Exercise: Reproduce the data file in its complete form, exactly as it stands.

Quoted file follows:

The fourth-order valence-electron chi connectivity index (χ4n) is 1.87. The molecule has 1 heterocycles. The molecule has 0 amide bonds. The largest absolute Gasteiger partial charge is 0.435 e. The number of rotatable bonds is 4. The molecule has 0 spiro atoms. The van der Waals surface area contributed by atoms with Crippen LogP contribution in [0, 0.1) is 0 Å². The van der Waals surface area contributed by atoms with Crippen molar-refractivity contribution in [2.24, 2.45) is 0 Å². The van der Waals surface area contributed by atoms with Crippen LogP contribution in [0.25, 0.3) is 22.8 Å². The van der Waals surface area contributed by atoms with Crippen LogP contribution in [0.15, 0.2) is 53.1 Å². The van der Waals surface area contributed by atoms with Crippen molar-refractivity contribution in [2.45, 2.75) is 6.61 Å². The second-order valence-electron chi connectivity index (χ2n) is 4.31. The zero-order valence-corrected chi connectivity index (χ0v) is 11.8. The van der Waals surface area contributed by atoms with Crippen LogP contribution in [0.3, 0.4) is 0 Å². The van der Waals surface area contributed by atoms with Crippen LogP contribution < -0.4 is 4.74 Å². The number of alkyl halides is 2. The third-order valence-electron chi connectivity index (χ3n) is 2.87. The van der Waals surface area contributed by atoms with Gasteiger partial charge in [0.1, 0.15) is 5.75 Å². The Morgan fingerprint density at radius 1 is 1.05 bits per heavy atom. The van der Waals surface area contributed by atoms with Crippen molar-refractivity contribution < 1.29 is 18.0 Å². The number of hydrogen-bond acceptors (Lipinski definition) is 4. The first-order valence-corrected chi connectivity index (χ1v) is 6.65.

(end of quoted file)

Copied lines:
The fourth-order valence-electron chi connectivity index (χ4n) is 1.87. The molecule has 1 heterocycles. The molecule has 0 amide bonds. The largest absolute Gasteiger partial charge is 0.435 e. The number of rotatable bonds is 4. The molecule has 0 spiro atoms. The van der Waals surface area contributed by atoms with Crippen LogP contribution in [0, 0.1) is 0 Å². The van der Waals surface area contributed by atoms with Crippen molar-refractivity contribution in [2.24, 2.45) is 0 Å². The van der Waals surface area contributed by atoms with Crippen LogP contribution in [0.25, 0.3) is 22.8 Å². The van der Waals surface area contributed by atoms with Crippen LogP contribution in [0.15, 0.2) is 53.1 Å². The van der Waals surface area contributed by atoms with Crippen molar-refractivity contribution in [2.45, 2.75) is 6.61 Å². The second-order valence-electron chi connectivity index (χ2n) is 4.31. The zero-order valence-corrected chi connectivity index (χ0v) is 11.8. The van der Waals surface area contributed by atoms with Crippen LogP contribution in [0.3, 0.4) is 0 Å². The van der Waals surface area contributed by atoms with Crippen LogP contribution < -0.4 is 4.74 Å². The number of alkyl halides is 2. The third-order valence-electron chi connectivity index (χ3n) is 2.87. The van der Waals surface area contributed by atoms with Gasteiger partial charge in [0.1, 0.15) is 5.75 Å². The Morgan fingerprint density at radius 1 is 1.05 bits per heavy atom. The van der Waals surface area contributed by atoms with Crippen molar-refractivity contribution < 1.29 is 18.0 Å². The number of hydrogen-bond acceptors (Lipinski definition) is 4. The first-order valence-corrected chi connectivity index (χ1v) is 6.65.